The 4P’s of marketing has been the essential marketing mix for many decades.
The traditional 4P’s of marketing are:
However, marketing has changed and developed into a more sales led and focused discipline. You can no longer accurately market to your product without knowing your customer. This is why we need to develop and enhance our traditional marketing mix.
Marketing mix and the 4P’s traditionally is putting the right product in the right place, at the right price and promoting it at the right time. Here at Wesley Clover, we like to use a 5P’s of marketing approach, and the 5th ‘P’ is Persona.
Next week we will be sharing our processes for building a Persona with some examples and templates that you can use. In advance of that though, we need to identify why personas are the answer to supercharge your 4P’s of marketing mix!
Using the 5P’s of marketing approach we can target each of the existing 4Ps using a customer persona or combination of Personas.
This marketing mix helps ensure that ‘putting the right product in the right place,…’ happens. Using this method we can understand what the product or service can offer.
The 5P’s of marketing are:
The product meets customers needs or demands. It is critical to understand the problems that your product solves. The benefits offered by your product as well as its features need to be recognized by the customer.
The unique selling proposition (USP) of the product need to be identified and leveraged through marketing. By building a Persona, we can also identify and understand our potential buyers and how we can market the product to them.
Price covers what the end user should be expected to pay for your product. How a product is priced will affect how well it sells. In marketing, your research should lead to a perceived value of the product instead of an actual cost. If a product is above or below its perceived value, then it will struggle to sell.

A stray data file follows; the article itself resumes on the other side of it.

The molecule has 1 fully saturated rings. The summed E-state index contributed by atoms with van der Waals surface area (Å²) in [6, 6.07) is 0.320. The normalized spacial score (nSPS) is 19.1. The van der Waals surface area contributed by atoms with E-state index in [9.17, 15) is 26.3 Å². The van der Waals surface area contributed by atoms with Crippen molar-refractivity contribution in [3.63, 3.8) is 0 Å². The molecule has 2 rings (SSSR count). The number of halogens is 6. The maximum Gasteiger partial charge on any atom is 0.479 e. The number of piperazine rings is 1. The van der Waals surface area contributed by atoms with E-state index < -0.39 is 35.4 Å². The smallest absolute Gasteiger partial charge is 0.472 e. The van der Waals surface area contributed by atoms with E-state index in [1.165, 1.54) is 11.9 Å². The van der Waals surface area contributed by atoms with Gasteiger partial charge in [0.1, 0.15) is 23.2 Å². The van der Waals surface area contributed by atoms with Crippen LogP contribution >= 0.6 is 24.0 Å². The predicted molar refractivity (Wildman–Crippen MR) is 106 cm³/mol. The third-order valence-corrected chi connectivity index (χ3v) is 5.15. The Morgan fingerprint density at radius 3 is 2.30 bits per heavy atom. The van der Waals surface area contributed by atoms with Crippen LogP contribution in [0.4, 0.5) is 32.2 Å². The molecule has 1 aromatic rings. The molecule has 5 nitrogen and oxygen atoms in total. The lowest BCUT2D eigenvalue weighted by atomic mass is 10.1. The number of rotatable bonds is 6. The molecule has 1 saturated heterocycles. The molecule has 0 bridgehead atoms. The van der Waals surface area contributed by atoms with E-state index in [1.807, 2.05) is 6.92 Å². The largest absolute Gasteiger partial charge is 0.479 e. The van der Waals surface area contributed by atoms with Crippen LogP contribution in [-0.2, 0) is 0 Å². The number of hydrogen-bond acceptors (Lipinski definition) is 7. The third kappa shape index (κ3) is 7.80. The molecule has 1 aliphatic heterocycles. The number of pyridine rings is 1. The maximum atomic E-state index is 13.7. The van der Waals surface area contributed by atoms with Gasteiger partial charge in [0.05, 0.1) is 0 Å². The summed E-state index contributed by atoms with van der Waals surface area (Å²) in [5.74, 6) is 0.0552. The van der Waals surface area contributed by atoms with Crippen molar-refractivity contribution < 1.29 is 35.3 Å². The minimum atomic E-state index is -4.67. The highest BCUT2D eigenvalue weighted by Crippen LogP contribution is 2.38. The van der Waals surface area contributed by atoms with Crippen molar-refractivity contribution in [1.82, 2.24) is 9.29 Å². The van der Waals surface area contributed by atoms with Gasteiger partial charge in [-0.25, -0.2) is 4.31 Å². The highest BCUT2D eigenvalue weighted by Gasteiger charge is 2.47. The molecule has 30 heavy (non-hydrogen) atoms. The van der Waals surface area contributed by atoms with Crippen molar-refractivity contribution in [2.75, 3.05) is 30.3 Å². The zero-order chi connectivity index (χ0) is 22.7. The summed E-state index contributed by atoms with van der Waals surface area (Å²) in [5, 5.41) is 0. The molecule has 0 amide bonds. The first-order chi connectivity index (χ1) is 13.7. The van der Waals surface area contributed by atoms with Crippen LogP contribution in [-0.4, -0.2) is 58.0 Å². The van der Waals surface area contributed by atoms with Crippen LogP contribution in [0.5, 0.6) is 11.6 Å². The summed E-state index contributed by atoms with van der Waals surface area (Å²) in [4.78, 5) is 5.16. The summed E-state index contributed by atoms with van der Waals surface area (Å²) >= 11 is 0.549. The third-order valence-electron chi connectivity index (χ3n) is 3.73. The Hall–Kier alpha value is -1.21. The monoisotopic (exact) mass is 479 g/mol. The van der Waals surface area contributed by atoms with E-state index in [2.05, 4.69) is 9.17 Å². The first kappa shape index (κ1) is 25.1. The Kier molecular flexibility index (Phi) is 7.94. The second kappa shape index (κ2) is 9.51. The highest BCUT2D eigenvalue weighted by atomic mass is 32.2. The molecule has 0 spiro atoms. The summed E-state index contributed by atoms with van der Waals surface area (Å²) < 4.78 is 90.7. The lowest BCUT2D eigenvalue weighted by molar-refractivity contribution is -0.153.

It is vital to understand how a customer sees what you are selling through building a Persona. If there is positive customer value, then your product may be (successfully) priced higher than its objective monetary value. Alternatively, if your product in the eyes of the consumer has little value, then it may need to be cheaper.
Price may also be affected by your delivery plans. Consider your delivery chain markup and how your competitors are priced.
Marketing communication all falls under promotion within this marketing mix. Promotions could include special offers or advertising campaigns. Whatever the channel you decide to use, it needs to be suitable for your product, the price and of course the end user.
Differentiating between marketing and promotion is necessary as promotion is just your communication method. Using your ideal buyer persona, you can see how this promotion may be visible to them. If your typical users are very social media led then you will need to explore promotion through different platforms.
Another thing to identify through a persona is whether your customer persona is aware they need your product. If you have a new disruptive technology that hasn’t been visible before then paying for AdWords may be fruitless as no-one could be searching for it. It’s better to identify what your Persona is seeking and what their pain points are. Then promote your product through a targetted content marketing mix addressing that pain point with your solution.
Place or its placement is how the product is provided to your customer. Distribution is a crucial element of placement. A placement strategy will help evaluate what channel is most suited to your product. How the end user is introduced to your product also needs to complement the rest of your product strategy.
If you have a SaaS product, then you know by identifying your Persona that they will need to come directly to your website (or through partner sites). Using your Persona, you can locate their journey through to your website and address any pinch points. Using promotion to target your Persona to visit your website is crucial for a SaaS product. Here’s where content marketing and a digital acquisition strategy is most important.
As mentioned, the Persona pulls together Product, Price, Promotion and Place within the marketing mix. A persona makes each of the traditional 4P’s of marketing meaningful. Expected outcomes can be anticipated and planned for in advance.
Identifying a Persona will enhance your marketing mix and build 3-dimensionally above the 4P’s of marketing. The Persona will represent your ideal customer, and you must base them on market research and real data. Otherwise, you are basing your Persona solely on assumptions which could be wrong. If your Persona isn’t realistic then when you apply the Persona to your product, price, promotion or place, the outcomes will be unexpected and wrong costing time and money.
Next week we’ll be exploring how to build a customer persona with some examples for you to take away. So, watch this space!